* * * Important * * *

If you have a llama with liver flukes, administration of a flukicide (albendazole or clorsulon) can result in severe illness and possibly death. Left untreated, liver flukes will eventually kill llamas. Yes, it's a Catch-22. Discuss the risks, alternatives, and necessary simultaneous supportive therapy with your veterinarian before administering flukicides.

* * * Important * * *

In areas where meningal worm is present, it is necessary to treat all llamas with an injectable ivermectin product every 28 days in order to kill the immature worms before they can reach the spinal cord, where they commonly cause paralysis and/or permanent nerve damage, and are very difficult to eradicate. Your veterinarian can tell you if "m-worm" is a concern in your area, and also help you formulate an effective program to prevent m-worm in your llamas.


Administering dewormers and topical parasitides

Paste and gel dewormers are best put well back in the mouth at the bottom of the area between the cheek and lower gum, not on the tongue. Most are formulated to be rather sticky, so even coughing and spitting llamas seldom "return" any of the product -- IF it was placed correctly.

Drenches (liquids) can be easily administered with a curved-tip infusion syringe (ask your veterinarian for a few). You will have to measure the dose separately because there are no marks on the infusion syringes. Tuck the entire tip in the corner of the llama's mouth (the syringe opening should then face the llama's throat). Hold the mouth shut and elevate the chin slightly if necessary to discourage a spitter or drooler. Wait until the llama swallows before letting go.

Pour-on formulations must be applied very carefully to be effective; this can be nearly impossible on ungroomed llamas. Take a pair of slicker brushes and brush open a deep part (to the skin) along the llama's spine. Apply the product to the skin. Brush the fiber back over the part (it is good practice to always discourage fiber parting along the spine).

Caution: pour-ons are less effective against internal parasites than oral and injectable forms. Also, some pour-ons can render fiber less desirable or even useless for a time, and they can also make a classic llama's coat bind up and painful to groom.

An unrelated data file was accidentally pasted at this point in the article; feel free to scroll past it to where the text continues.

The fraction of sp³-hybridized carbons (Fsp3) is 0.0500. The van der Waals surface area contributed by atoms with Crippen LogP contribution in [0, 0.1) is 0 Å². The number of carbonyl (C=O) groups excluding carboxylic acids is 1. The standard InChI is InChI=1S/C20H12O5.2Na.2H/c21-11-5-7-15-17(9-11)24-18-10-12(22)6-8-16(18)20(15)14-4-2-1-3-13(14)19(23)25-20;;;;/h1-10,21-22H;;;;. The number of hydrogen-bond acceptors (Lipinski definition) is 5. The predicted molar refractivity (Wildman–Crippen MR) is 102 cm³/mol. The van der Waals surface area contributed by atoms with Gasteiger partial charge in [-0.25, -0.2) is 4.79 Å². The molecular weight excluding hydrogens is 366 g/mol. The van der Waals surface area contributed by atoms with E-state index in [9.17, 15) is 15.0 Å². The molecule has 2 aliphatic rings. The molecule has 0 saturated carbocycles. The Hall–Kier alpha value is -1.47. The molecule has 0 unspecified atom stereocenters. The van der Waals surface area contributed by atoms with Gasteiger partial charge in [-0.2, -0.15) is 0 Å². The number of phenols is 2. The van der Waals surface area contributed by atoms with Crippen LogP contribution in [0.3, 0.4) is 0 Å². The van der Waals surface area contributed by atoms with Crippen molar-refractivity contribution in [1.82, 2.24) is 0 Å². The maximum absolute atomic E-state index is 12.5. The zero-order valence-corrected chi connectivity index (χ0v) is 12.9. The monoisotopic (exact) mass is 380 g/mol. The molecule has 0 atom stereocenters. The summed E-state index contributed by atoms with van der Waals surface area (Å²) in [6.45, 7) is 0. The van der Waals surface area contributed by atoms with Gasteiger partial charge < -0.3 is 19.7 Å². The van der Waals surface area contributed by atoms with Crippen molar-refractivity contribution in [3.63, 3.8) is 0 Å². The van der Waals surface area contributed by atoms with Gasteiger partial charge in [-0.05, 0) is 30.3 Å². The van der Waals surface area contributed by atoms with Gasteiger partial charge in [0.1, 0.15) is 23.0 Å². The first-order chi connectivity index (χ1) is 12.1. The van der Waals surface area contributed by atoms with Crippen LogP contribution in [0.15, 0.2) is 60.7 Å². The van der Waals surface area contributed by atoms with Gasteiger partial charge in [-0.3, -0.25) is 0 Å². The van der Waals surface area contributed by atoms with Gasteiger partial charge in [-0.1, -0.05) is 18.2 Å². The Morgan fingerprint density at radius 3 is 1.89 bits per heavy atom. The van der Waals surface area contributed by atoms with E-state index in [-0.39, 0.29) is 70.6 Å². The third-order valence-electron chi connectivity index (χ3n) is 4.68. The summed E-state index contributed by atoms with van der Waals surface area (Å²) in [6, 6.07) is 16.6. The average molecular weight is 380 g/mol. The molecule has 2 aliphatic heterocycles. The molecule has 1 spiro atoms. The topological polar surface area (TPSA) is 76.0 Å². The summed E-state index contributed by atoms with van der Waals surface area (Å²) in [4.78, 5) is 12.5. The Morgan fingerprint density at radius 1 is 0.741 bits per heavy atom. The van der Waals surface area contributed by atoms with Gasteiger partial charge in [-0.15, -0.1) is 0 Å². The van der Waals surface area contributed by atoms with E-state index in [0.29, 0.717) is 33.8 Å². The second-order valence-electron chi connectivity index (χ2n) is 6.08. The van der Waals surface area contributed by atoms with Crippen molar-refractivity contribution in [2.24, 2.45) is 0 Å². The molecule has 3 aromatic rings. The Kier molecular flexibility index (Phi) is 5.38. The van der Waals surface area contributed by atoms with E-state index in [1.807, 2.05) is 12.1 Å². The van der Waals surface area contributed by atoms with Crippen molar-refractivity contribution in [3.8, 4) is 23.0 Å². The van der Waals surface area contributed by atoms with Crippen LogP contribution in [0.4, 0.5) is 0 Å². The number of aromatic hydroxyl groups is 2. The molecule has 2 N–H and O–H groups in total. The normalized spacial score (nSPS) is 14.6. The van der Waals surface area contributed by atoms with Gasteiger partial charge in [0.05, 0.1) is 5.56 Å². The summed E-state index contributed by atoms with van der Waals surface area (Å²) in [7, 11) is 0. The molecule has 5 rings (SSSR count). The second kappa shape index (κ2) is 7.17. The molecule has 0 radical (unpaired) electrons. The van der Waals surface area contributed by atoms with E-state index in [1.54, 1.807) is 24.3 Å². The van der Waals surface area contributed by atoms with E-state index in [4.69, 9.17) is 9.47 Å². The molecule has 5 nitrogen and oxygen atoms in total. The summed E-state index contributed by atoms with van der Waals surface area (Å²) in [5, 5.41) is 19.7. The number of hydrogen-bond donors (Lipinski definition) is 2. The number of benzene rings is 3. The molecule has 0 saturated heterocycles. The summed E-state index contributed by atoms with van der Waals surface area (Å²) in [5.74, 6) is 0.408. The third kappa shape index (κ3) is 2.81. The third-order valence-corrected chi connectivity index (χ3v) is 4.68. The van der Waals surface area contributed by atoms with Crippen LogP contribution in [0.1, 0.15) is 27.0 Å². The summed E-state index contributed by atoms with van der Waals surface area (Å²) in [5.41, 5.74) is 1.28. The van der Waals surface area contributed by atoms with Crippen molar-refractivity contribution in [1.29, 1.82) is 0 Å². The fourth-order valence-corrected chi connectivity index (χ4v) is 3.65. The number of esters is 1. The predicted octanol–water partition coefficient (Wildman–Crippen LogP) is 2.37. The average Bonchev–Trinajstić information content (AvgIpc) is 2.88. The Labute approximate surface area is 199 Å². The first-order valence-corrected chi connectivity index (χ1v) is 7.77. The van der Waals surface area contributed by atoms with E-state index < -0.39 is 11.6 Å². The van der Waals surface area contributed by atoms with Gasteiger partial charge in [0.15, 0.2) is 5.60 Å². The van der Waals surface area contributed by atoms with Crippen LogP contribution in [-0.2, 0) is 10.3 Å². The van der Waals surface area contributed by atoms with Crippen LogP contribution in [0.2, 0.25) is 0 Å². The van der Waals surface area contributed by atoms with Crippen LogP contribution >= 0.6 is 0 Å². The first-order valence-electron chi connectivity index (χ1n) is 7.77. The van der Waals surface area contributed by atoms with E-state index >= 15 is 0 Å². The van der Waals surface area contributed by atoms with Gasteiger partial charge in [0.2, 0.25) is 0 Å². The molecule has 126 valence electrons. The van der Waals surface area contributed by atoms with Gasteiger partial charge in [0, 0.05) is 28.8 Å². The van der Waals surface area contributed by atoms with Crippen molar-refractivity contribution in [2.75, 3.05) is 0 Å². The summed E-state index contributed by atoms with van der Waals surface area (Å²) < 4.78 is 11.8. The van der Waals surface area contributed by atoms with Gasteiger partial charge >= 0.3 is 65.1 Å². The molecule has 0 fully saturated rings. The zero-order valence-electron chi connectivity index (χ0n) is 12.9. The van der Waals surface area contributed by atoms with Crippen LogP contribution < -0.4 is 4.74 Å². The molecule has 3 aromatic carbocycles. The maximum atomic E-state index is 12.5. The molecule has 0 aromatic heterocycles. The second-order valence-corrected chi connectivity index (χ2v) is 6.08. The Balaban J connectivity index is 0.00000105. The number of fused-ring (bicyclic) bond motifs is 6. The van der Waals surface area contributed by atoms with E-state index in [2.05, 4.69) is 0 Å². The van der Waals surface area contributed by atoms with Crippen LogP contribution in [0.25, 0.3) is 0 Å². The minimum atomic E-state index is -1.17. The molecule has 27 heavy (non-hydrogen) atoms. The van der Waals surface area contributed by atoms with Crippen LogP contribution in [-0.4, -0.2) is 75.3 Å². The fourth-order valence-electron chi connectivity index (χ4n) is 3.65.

Caution: no pour-on product has been formulated for llamas, so they may absorb it more rapidly than cattle, which can in turn lead to temporary paralysis or paralysis-like reactions. Don't use pour-ons if you will be doing anything with the treated llamas afterwards or if you will not be around to monitor them.

Injectable formulations -- see information on giving injections, below



Lice are the most common external parasite of llamas. Our experience is that "clean" llamas stay clean of lice, and once lice are properly eradicated, llamas will not need further treatment unless they are exposed to contaminated llamas or contaminated bedding. Llamas have their own louse species, but some people who keep llamas with sheep have indicated that sheep lice apparently will infest llamas.

Adult lice can rarely be seen, but the nits (eggs) are readily visible in colored wool. Heaviest concentrations are found on the llama's flanks and thighs. For llamas with light colored or white wool, you will have to brush, comb, or shear (depending on coat type) a sample from the abdomen just in front of the rear legs and spread the fiber over a dark cloth. Look closely for nits attached to the hair shafts.

There are no delousing products labeled for or approved for use on llamas We have tried medicated shampoos and livestock dusts with mixed success. Both must be repeated several times to get the new lice that hatch after application.

There are numerous pour-on preparations available for cattle and sheep. Cydectin pour-on has worked best for us and has the advantage of not causing grooming difficulties, but it does leave a purple streak down the animals' backs and some llamas do react with temporary coordination impairment. We did have good success with a single application of Dectomax pour-on (doramectin) at the cattle dose (1 ml per 22 pounds body weight), but it caused significant grooming and shearing difficulties, so we no longer use or recommend it.